1. IBMJunkman's Avatar
    Is using the phone on wi-fi more of a security liability than on 3-4g? Or does a phone have different (more secure) protocols that a simple tablet on wi-fi?
    05-22-2014 11:51 AM
  2. Almeuit's Avatar
    Depends on the security of the wifi network. An open network like a restaurants.. I would never do anything on that except just normal tasks.

    Sent from my T-Mobile Note 3 using AC Forums.
    05-22-2014 12:06 PM
  3. Dansyacht's Avatar
    If you find yourself needing to use unsecured wifi networks, you should consider a VPN (virtual private network). Here is one example.
    05-22-2014 02:41 PM
  4. Mooncatt's Avatar
    Public Wi-Fi's are notoriously unsecured. If you're on your home network (or any other) that has encryption setup and requires a password to login, then you're just about as secure as mobile data. Also avoid using the WPS router pairing button. While the internet traffic may be encrypted after the fact, the WPS pin is sent over the air in plain text during the initial pairing, meaning someone could sniff that out and use it to hack into your network.
    05-23-2014 08:43 AM
  5. IBMJunkman's Avatar
    I know public wifi is generally not safe. I was just wondering if a cell phone using wifi used different protocols that were safer than those used by computers. Is internet traffic sent via the 3-4g method in plain text, too?
    05-23-2014 09:18 AM
  6. Mooncatt's Avatar
    I know public wifi is generally not safe. I was just wondering if a cell phone using wifi used different protocols that were safer than those used by computers. Is internet traffic sent via the 3-4g method in plain text, too?
    Mobile data (3/4G) is always encrypted. As far as I know, security over Wi-Fi is based mostly on the router's settings. Doesn't matter what kind of device is using it, it depends on if the Wi-Fi protocols (I.e WPA, PSK and other methods) are setup to login with. If so, you're good. If not, you could have problems with someone taking your data. And then the WPS pairing button issue I mentioned earlier.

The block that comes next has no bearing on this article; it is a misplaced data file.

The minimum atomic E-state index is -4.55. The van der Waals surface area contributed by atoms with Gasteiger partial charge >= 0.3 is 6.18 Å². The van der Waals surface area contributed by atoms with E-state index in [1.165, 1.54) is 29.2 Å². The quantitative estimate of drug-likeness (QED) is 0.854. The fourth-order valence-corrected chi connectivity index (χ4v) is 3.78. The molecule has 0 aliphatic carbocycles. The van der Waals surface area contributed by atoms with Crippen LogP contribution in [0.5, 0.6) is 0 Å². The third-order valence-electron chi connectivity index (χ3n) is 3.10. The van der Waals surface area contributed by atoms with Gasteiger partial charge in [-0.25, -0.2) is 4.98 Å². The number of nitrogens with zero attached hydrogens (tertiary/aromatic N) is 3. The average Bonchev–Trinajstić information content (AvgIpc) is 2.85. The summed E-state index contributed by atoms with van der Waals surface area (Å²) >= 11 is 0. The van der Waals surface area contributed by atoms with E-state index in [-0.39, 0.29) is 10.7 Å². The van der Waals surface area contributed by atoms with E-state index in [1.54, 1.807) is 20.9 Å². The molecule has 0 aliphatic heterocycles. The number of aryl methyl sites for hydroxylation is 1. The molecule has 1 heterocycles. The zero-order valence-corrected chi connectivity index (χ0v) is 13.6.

I've never used a VPN, so can't speak to the security of those, but I think they do offer some protections.
    05-23-2014 09:59 AM
  7. Fastfwd's Avatar
    I was thinking about this myself recently as well while sending a private message through my phone while at home connected to my Wi-Fi. Generally, sure, your home network wifi would be considered as secure if the appropriate security were setup on the router (mine is). I consider that a ‘reasonable person’ standard so to speak of believing my home network to be secure. MAC address lockdown beyond that – so, more than the average person’s home network security most likely.

    I believe all of my home internet activity is being monitored though by whom and under what questionable legal authority to do so I don’t know. Is it *reasonable* search and seizure if details of my home internet activity are made known to the public? Oklahoma seems to believe so apparently. We’re all facing a dark time of observation of our 4th Amendment Rights and privacy. I believe I am just suffering a case beyond the imagination of what could ever be conceived to be reality.

    It’s probably not going to matter for me personally, but I might believe using T-Mobile’s network offers a slight advantage for me. I might just be the super paranoid exception. I do indeed intend to see my case taken to court at some point btw. I have no doubt about my 4th Amendment Rights and far more than that have been grossly violated in a manner that will cause a national outrage if it makes news.
    05-23-2014 11:05 AM
  8. AZgl1500's Avatar
    If you have a need for secure traffic, ie doing work for the job, and you are having to use a McDonalds or other free WiFi that is 'open', there is only one good solution for you.

    Purchase a VPN account.

    Once that is done and your phone setup to always log into that account, you will "tunnel thru" an open WiFi router with totally encrypted data to the VPN's host server. From there you will be on the open internet just like you would be from your Office Desktop computer. The big difference is, no one can snoop on you at the local McDonalds. You are invisible to them.

    My employer provided us a VPN service so that when we were away from the office, we could "tunnel to" the office servers totally encrypted.

    05-23-2014 11:31 AM

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